Tuesday, July 31, 2001
Santa Claus of computers
Helpers refit old equipment for giveaway
By Cindy Kranz
The Cincinnati Enquirer
Two to three students at St. Thomas More School used to share each of the 10 computers during computer lab. That's all the Withamsville school could afford. But last August, the Full Circle Group supplied 80 refurbished computers to the K-8 school, enlarging the lab and providing at least one computer for every classroom.
Donated equipment at a Woodlawn warehouse awaits attention by Full Circle volunteers.
(Craig Ruttle photos)
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Now, every student has a computer to use in lab.
That really makes a doable lesson, said Peg Fischer, St. Thomas More principal. One of the big advantages of using computers in education is, all kids can work at their own pace and individualize. With two to three kids sharing a computer, that's kind of hard to do.
Tucked away in a Woodlawn warehouse, Full Circle volunteers gather three times a week to breathe new life into old computers for private and public schools and non-profit organizations. The Full Circle Group is a non-profit organization of computer professionals and hobbyists, educators, network specialists, students and retirees.
About 225 computers are stacked, refurbished and ready to be claimed. All it costs is a $100 annual membership fee in the organization to begin outfitting a school or agency. St. Thomas More would have had to pay about $80,000 if it bought its computers new.
That type of money is absolutely not available in my Catholic school, and I think most schools, said Mrs. Fischer, who is so sold on the group that she's now its president.
HOW TO HELP
Full Circle members Mike McPherson, Allen Bair and David Ranochak
The Full Circle Group welcomes donations, equipment and volunteers.
Equipment needs include 486MHz and Pentium computers with useful parts (CD ROM, sound cards, etc.), Apple iMacs or PowerMacs; ink jet and laser printers; laptop computers and docking stations, keyboards, mouses, monitors and scanners. For information on donation needs, go online at www.fullcirclegroup.org.
Full Circle could use a volunteer lawyer, accountant and marketer, along with other workers. High school students are welcome to complete community service hours.
Schools and nonprofit agencies interested in receiving computers also can contact the organization at 772-5777. The address is 49 Novner Dr., Cincinnati 45215.
; Full Circle got its start informally about four years ago when its core group of six people refurbished computers for another organization. They decided to go out on their own and do more volume. Full Circle was established in April 2000 and has since refurbished about 1,200 computers. Thirty to 40 volunteers run the organization. No one is paid.
Initially, funds to recycle computers came from volunteers' pockets. Now they rely on individual donations and grants from businesses. Operating expenses are about $2,500 a month.
Computers are donated by area businesses and agencies, among them General Electric, through its Cincinnati Chapter of the G.E. Elfun Society, a community service arm; the Internal Revenue Service and Cinergy. GE gave the group its first 280 computers and has donated almost 1,200 pieces of equipment, along with funds.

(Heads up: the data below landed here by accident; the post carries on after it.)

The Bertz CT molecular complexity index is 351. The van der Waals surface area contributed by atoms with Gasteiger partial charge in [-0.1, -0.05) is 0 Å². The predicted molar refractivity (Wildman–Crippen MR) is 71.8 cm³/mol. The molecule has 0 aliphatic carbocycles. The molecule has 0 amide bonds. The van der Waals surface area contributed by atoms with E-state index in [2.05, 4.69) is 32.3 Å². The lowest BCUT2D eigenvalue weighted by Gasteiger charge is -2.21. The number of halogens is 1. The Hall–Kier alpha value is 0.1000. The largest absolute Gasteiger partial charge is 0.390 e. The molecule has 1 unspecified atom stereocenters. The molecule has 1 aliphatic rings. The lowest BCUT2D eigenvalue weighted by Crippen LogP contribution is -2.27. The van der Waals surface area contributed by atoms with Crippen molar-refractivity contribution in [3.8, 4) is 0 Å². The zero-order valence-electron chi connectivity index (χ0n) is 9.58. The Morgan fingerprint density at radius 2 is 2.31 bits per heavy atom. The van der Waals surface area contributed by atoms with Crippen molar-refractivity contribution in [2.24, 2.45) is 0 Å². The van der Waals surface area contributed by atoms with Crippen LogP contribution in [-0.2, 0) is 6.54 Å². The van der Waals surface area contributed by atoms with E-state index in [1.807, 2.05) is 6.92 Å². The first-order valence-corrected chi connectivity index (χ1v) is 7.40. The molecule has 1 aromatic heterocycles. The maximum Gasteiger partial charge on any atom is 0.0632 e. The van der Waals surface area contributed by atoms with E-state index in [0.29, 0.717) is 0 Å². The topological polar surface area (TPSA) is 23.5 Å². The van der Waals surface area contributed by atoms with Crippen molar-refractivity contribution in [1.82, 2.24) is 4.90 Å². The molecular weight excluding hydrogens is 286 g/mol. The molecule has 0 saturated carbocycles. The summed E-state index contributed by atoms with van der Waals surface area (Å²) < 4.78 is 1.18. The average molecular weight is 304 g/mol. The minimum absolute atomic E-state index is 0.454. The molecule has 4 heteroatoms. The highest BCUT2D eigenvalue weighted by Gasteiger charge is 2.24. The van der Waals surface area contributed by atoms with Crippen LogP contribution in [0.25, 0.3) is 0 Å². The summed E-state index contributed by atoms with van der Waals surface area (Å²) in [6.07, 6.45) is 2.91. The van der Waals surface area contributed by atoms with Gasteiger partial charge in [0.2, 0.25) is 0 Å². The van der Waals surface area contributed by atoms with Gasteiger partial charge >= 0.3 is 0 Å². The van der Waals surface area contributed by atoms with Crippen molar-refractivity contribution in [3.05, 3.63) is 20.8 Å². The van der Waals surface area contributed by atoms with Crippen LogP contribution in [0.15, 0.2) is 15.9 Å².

Dave Ranochak, who works for General Electric, is a Full Circle and Elfun board member. One of his jobs is poking around GE, looking for computers that are fair game for recycling.
They laugh at me because I'll take anything, the 48-year-old West Chester man said.
Thanks to a federal law, companies can donate computers in use that are less than 2 years old and receive tax benefits when they upgrade their systems.
They're actually going to get another long-term benefit, and that's a great number of kids who are computer literate that won't have to be trained when they come into the workplace, said Allen Bair, a Full Circle board member who works for Attachmate, a software house. The 49-year-old Anderson Township man is one of Full Circle's technical wizards.
It's fun to watch people's expressions when they first enter the group's warehouse, Mrs. Fischer said. Their eyes light up.
This is no flimsy operation. Six to eight volunteers show up Tuesday and Thursday nights. Ten to 30 stop by on Saturday mornings. Thirty-two work stations are available. Mrs. Fischer calls it geek heaven.
Volunteers erase all donor company data on the computers. They upgrade the memory and install new hard drives if they don't meet standards.
If a school or agency has li censed software, volunteers will load it to the customer's specifications. Otherwise, computers are loaded with Linux, a freeware operating system.
We blow it out, get the dust out. We test it. We run it through its paces, Mr. Ranochak said. It's not state-of-the-art, but it will do everything they need to do.
For the $100 annual membership fee, schools and non-profits can walk away initially with up to 25 computer systems. That's about $4 a computer. If something breaks down, Full Circle will repair or replace it, depending on equipment available.
So far, about 40 schools and organizations have received computers. Most customers are Catholic schools. The majority of them had no computers at all, Mr. Bair said. They just don't have the resources the public schools do.
As a principal, Mrs. Fischer knows what it's like to scrounge to provide what kids need for a good education and kids need computers.
Computers are a great equalizer in education, she said. The Internet is a wonderful source of information. Full Circle is providing classroom computers that, otherwise, would not be affordable.
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